The fastest way to transform your karma
is to transform your perspective of it.
— Stonepeace | Get Books
Most of the time, we are indifferent or at least neutral to the sensations we experience. At other times we react with feelings of pleasure or displeasure, happiness or unhappiness. Sensations we don’t like make us uncomfortable, but even pleasant experiences disappear quickly, and this too causes discomfort if we crave for more. So in addition to the impurity of the body, we contemplate how we use the senses to experience our body and the world. For example, the sensations of pleasure and pain are actually very subjective and very relative. One person may say that work is painful whereas idleness is pleasant. They work hard and complain of fatigue and frustration: ‘What is the point of all this?’ But for people striving to realize their vision, the harder they work the more energized they feel, and the greater the sense of accomplishment.
What constitutes suffering depends on one’s attitude and point of view. For example, most people think that poverty, sickness, and old age are all forms of suffering. However, one can experience these things without necessarily suffering. Some sick people do not feel suffering. Some might even say, ‘This sickness is a blessing because through it I encountered the Dharma.’ Does this person experience pain? Probably, but pain is not necessarily the same as suffering. Pain is a physical experience, but suffering is an emotional response to what one feels physically. Even while experiencing your own pain, you should help other sentient beings that are having even greater troubles. When you can use your own discomfort to comfort others, you will suffer less.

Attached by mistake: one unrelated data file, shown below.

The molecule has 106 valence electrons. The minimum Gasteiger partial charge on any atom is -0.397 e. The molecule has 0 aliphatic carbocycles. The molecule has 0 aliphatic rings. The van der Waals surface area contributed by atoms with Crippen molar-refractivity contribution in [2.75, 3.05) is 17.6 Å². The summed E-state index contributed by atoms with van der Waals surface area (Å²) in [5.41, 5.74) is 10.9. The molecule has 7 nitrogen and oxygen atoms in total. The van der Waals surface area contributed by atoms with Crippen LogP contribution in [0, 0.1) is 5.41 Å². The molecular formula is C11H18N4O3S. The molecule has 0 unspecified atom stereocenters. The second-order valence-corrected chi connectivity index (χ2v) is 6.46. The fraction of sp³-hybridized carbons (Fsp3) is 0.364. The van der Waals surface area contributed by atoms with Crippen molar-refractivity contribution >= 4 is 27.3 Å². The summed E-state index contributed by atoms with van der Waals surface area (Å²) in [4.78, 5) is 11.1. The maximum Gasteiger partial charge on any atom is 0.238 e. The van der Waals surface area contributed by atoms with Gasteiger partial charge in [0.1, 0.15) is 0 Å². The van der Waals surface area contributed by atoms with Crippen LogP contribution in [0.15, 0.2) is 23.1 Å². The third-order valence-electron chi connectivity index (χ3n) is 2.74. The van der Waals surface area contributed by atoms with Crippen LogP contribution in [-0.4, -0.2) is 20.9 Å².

The Buddhist sutras tell of bodhisattvas who vow to go to hell if necessary in order to deliver sentient beings. There they would encounter the discomfort and pain of hell without experiencing emotional suffering. The reason is that they are protected by their vow to help sentient beings. For these bodhisattvas, being in hell is the same as the Pure Land. That is not to say that hell is the same as the Pure Land, but since these bodhisattvas are not in hell to be punished, they experience no suffering. The point is that our responses to sensations are intimately related to what is in our mind. After all, it is because of our mind that we are able to experience sensations.
Things Pertaining to Bodhi: The Thirty-seven Aids to Enlightenment
by Chan Master Sheng Yen
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